Mike, Howard Steele, Stuart Sansom, Norman Green and others worked at ABC (Then Thames) on trying out the various colour systems and Bernard Rogers name came up many times in the conversation.

John
Thanks for that info John. I said "rumoured" because I couldn't find any reference to Bernard Rogers on the net, we knew him as Bernie Rogers. A new engineer came for a job interview with Bernie, and to impress him, told him that the term NTSC stood for 'Never Twice Same Colour'. Apparently, Bernie replied, " Yes, I started that saying". The engineer did get the job.
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Old 22nd Feb 2022, 6:21 pm   #29
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Default Re: My time at Rank Bush Murphy

Part Two.
The A774 – It was the summer of 1968 when, as part of my apprenticeship I was transferred to the Monochrome TV lab. There were five engineers and two project leaders working in the lab, one engineer was fresh from university, the rest being old school but very experienced in the field of television circuit design. The design aim specification for the A774 had been issued to the Lab some months earlier and by the time I joined the project the basic circuit blocks of the A774 had been decided upon and component values were being optimised. Early development and testing of the prototype A774 circuits was done by bread-boarding them and grafting them into A640 sets
One of the engineers was tasked with making the first draft of the main printed circuit board using the Dot and Tape technique. This was done by laying out the pattern of copper tracks to scale on to an A0 maylar sheet using self-adhesive black tape to represent the copper tracks and ‘dots’ made from the same material for the component holes. The maylar sheet was then used as a ‘master’ from which the printed circuit boards would be made. This method was used at least up to the Z718 project.
About 20 ‘A’ models of the A774 were then made from the new PCB and distributed to the engineers for testing and used for field and life testing. This stage of testing revealed a few problems of unwanted interaction between some circuit blocks that were corrected either by modification to the PCB layout or the addition of an extra decoupling capacitor. Flash-over testing resulted in a change to the CRT aquadag earthing position to prevent damage to the tuner RF amplifier – something no one could explain.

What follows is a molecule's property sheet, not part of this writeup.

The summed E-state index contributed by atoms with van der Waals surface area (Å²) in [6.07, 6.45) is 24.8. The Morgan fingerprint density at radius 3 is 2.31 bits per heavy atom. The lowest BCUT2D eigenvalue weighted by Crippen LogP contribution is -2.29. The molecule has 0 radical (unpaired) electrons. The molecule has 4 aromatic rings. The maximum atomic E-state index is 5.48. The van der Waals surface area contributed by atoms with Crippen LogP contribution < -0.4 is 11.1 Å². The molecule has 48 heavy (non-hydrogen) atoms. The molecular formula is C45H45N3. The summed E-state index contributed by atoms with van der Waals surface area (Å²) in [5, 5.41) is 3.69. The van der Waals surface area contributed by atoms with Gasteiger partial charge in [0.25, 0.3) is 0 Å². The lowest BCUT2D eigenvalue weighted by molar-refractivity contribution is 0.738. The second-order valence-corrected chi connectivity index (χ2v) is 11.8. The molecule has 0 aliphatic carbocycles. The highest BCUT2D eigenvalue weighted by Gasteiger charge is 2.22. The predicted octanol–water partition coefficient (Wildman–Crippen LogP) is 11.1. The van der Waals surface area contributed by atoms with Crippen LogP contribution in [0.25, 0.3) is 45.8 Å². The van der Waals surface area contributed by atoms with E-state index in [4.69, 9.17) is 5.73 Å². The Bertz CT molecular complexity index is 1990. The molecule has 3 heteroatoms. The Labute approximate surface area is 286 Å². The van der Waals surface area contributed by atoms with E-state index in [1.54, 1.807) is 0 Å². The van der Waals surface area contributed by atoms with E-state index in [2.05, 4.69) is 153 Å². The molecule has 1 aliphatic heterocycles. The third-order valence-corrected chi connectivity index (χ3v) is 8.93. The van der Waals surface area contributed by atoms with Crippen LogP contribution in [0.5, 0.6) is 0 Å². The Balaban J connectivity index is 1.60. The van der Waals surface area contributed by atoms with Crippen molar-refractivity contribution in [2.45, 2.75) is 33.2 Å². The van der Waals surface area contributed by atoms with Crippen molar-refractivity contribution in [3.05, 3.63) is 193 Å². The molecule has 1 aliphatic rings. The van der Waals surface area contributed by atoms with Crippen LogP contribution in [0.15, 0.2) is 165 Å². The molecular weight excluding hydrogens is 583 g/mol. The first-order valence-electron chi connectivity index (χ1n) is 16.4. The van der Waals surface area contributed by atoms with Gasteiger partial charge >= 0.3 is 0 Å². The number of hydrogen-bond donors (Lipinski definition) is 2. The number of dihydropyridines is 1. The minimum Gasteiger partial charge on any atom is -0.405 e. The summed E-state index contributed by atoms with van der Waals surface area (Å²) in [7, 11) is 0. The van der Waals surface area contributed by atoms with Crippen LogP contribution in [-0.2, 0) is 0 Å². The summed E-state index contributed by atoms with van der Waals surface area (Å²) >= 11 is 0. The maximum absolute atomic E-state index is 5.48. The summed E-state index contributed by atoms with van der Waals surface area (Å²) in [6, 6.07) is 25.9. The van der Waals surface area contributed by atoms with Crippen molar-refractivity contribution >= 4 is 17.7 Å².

A few months later a run of ‘B’ model chassis were made using a pre-production line at the Plymouth factory. Several were sent to Chiswick for field trials by the engineering staff, pre-production testing and more development work, others were used for assembly training, Electromagnetic Compatibility (EMC) and BEAB consumer safety testing.
I had spent a full year of my apprenticeship working on the A774 project and in that time I saw it develop from a rats nest of circuits to an almost finished television. Sadly, at this stage I was moved on to another department as part of my training, so I didn’t get to see A774 finally go into production. From comments here, I know many of you don’t like the A774 due to poor reliability. I know the Line Output Transformer gave a lot of trouble, but were there any other troublesome components? There were to my knowledge two additional minor projects that year. One was the single standard A640, which if I recall correctly, was known as the A793. The other was a modification to speed up the A640 AGC. Apparently a transmitter mast somewhere, was moving in the wind, causing contrast variations that resulted in complaints from Bush dealers. Does anyone have any information on this modification?
I am sorry this is not as comprehensive an account as I would have liked, it was fifty odd years ago and my memory is not what it once was.
The last part will be my memories of the A816 and Z718
Dave
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Old 22nd Feb 2022, 9:52 pm   #30
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Default Re: My time at Rank Bush Murphy

Interesting to hear from the coal face!
Besides the infamous LOPT, the main quibble with the A774 was the picture quality was inferior to the A640. This was more to do with the excellence of that chassis as the A774 was a better performer than the Thorn 1500 IMHO. The construction of the single-board chassis led to many earthing problems.